AGRICULTURE

ZAMBIAN BREWERIES EMPOWERING FARMERS THROUGH SMART AGRICULTURE

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Cassava being loaded in Mansa for Zambian Breweries’ Eagle Lager.

LUSAKA, ZAMBIA –Zambian Breweries (ZB) appreciates the hard work many of the country’s farmers put in all-year-round to ensure the consistent quality of the raw ingredients that go into making its popular products, such as Eagle Beer and Mosi Lager. The company is investing heavily in training, mentorship and support. ZB has since launched a long-term ‘Smart Agriculture 2025’ scheme that will help facilitate better crop management and sustainable farming. Efforts are also underway to improve yields while reducing inputs, water usage and fertiliser utilisation.

By the end of 2018, Zambian Breweries will be working with over 5,000 small-scale cassava farmers to supply its Eagle beer production at its Ndola Brewery. ZB also supports barley and sorghum farmers. It bought 10,500 metric tonnes of barley in 2017, supporting up to 4,000 farming households from Mkushi to Kalomo. It further plans to double its sorghum demand from 2,000 to 4,000 metric tonnes.

Barley being delivered to Zambian Breweries’s malting plant in the Lusaka South Multi-Facility Economic Zone (MFEZ).

Zambian Breweries Agriculture Manager Chris Nicolle, said: “Zambian Breweries is not merely interested in procuring raw material, but would like to further empower our local farmers by helping them increase productivity in an efficient and environmentally sustainable manner.”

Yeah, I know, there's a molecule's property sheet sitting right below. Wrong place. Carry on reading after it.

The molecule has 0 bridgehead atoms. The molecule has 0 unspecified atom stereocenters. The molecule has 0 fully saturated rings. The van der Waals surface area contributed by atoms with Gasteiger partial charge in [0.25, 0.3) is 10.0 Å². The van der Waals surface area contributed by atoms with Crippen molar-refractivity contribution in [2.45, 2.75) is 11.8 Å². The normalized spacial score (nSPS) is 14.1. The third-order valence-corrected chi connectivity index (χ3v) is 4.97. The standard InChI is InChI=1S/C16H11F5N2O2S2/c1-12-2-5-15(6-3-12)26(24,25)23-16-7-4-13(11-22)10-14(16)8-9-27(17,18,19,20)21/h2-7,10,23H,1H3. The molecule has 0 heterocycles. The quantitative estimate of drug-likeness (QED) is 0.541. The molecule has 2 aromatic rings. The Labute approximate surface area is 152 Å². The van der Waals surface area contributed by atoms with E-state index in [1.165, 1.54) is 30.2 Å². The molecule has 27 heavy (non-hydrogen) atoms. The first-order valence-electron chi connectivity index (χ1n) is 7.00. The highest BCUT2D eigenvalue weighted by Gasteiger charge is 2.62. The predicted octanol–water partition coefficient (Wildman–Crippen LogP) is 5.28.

Under the smart agriculture scheme, it aims to use technology to map production, carry out research into crop varieties and connect farmers in its supply chain to provide traceability. Training and mentoring of farmers aims to assist them in becoming financially empowered.
As Zambian Breweries continues to expand its operations, its demand for local produce has also risen. In 2017 alone, the company opened a US$33 million state-of-the-art malting plant in the Lusaka South Multi Facility Economic Zone (LS-MFEZ) and expanded its Ndola plant with the addition of a one million hecto-litre packaging line, and upgraded its warehouses – all of which require huge amounts of agricultural produce.

The cassava project has given small-scale farmers a sense of empowerment. Instead of having to export their produce themselves, Zambian Breweries has made it easier for them to sell locally.
“Smart Agriculture will ensure a secure, resilient and high-quality supply of locally produced crops for decades to come. We depend on our farmers to provide us with materials we need to continue to produce quality beer. We need to support and help them enjoy sustainable growth. Our smart agriculture programme is a great way for us to do that,” said Mr Nicolle.

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